Financial and economic sanctions: When enough is enough?
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Financial and economic sanctions: When enough is enough?

Photo: ua.depositphotos.com / evgeniybiba
8 March 2022
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The Russian aggression in Ukraine is a war crime that is on full display in real time. Viewers can watch live as Russian forces indiscriminately bomb residential areas and critical infrastructure, shell a nuclear power plant, and kill innocent civilians trying for flee the war. 

Anybody who cares about humanity is outraged by this aggression. But not people in Russia. At least not most of them. Polls and anecdotal evidence suggest that Putin continues to find strong support among Russian citizens. The brave people who protest in Moscow and other cities are too few in numbers to make a difference. After years of hateful propaganda, many people in Russia genuinely believe that Ukraine is run by Nazis and that the Russian government is doing a “military operation” in Ukraine to pacify them. 

Because no country is interested in engaging Russia militarily and Ukraine has no plans whatsoever to invade Russia, only Russians can stop this war of aggression. Putin is certainly not interested. A coup by Russian elites, co-opted into Putin’s regime, is wishful thinking. Hence, it has to be a mass movement that is motivated enough to stop the war. What would help them understand that the war is wrong, or at least that the war is not worth it? 

Obviously, the bodies of dead Russian soldiers being returned to their families will start to register with the Russian public. Just like human losses of the Soviet Union in Afghanistan made the regime very unpopular, Russian losses in Ukraine will erode support for the war. But this can take years of tragic deaths before the war comes to the doorstep of sufficiently many people in Russia. Clearly, the message should be delivered faster.   

Financial and economic sanctions on Russia can help to deliver this message. Indeed, they have already started to inflict some pain on the Russian economy. The ruble is in free fall. The banking sector is under stress. Trade ties and supply chains are disrupted. This creates a dissonance between propaganda (“Russia is winning”) and reality (shortages of goods, inflation, job losses). It will begin to dawn on many Russians that something is not quite right but Russia has not stopped the war yet and hence the screw of sanctions has to be tightened further.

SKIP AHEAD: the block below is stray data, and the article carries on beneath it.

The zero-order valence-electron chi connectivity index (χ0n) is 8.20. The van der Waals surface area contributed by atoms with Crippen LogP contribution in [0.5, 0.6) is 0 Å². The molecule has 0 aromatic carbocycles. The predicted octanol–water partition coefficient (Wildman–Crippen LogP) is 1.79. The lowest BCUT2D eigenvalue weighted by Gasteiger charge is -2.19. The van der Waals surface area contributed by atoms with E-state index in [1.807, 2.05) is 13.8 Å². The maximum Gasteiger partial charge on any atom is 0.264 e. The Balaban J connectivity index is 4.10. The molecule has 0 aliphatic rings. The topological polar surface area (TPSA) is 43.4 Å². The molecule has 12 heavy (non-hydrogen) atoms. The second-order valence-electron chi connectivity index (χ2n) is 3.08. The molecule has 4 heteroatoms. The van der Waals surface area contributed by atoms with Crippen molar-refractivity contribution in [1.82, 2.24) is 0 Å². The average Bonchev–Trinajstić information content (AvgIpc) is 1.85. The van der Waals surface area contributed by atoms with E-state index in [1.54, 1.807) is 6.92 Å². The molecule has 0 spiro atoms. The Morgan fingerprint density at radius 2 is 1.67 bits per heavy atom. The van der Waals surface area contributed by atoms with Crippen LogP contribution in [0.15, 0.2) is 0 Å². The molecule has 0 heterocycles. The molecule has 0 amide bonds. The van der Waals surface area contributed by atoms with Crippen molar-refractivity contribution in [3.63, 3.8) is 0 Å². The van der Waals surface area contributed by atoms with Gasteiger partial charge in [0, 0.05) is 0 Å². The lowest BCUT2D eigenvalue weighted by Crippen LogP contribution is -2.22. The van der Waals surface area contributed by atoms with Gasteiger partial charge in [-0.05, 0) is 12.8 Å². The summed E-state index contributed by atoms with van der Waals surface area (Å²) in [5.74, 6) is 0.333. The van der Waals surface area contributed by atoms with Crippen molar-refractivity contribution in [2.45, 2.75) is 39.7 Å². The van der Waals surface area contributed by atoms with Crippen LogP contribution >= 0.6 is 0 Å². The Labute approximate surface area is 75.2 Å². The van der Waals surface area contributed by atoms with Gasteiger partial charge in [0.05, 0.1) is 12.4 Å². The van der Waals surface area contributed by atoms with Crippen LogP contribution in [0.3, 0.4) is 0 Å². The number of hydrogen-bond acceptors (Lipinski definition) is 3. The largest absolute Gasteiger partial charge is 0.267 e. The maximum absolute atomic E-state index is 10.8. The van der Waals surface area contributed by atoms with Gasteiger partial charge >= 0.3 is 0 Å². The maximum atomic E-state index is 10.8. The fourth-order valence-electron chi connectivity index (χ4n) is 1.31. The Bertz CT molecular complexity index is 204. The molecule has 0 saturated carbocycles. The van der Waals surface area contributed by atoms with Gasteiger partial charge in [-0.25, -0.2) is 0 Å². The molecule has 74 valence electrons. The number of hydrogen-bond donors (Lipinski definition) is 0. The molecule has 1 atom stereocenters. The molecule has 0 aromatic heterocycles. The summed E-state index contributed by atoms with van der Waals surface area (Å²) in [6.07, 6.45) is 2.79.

The obvious next step is to cut off Russian exports of oil and gas. This step will greatly limit the ability of the Russian government to finance their war of aggression. Olaf Scholz, the German Chancellor, announced that Russian energy is not on the table for now. This is morally wrong and it is up to Germany’s allies to convince them of the importance of this key step.  

However, even if the civilized world is unwilling to do the obvious, there are many other instruments to raise the cost of war for Russia. For example, Saddam Hussein, who used chemical weapons to kill civilians, was allowed to sell Iraqi oil but his regime could only use oil revenues to buy goods of a humanitarian nature (food, medical supplies, etc.). Gazprom could be denied control over gas pipelines and storage facilities in the EU to avoid the artificial shortages they themselves created in the wake of the Russian invasion. Gazprom and Russian oil companies should not have access to international capital markets directly or indirectly so that they are not “cash cows” for the Russian government. Payments for Russian oil and energy could also be delayed to reduce liquidity available to the Russian government.   

In addition, the civilized world has not exhausted other instruments to limit the ability of the Russian government to wage their war of aggression against Ukraine. More Russian banks can be excluded from international financial markets. By refusing to service aircraft, Boeing and Airbus effectively ground a large share of the Russian fleet. Software providers can similarly short-circuit many modern forms of economic activity. For example, if major providers of cloud services exit the Russian market, many businesses in Russia will find their operations disrupted. Because Russia is so integrated into the global economy, the vulnerabilities are endless. 

Where does this stop? It stops when Russia stops the war in Ukraine, when Ukrainian cities are not bombed, when innocent Ukrainians are not killed, when Russian forces withdraw from Ukraine. 

Will it work? The Soviet Union collapsed because it was unable to provide its citizens with basic goods and services. If the Soviet repressive machine could not cope with riots and dissent, Putin’s repression machine will not be able to handle these either. Internet is far more powerful than Radio Freedom to spread the truth. 

So far sanctions on Russia have been imposed in a piecemeal manner in response to atrocities in Ukraine: a leveled city in Ukraine is followed by a new tier of sanctions on Russia. Apparently, this approach has not deterred Putin from escalating the war. Only massive economic costs that bring on popular unrest in Russia will bring Putin to serious peace negotiations. So economic sanctions should be massive too. After all, “shock and awe” doesn’t have to apply to just military strategy. 

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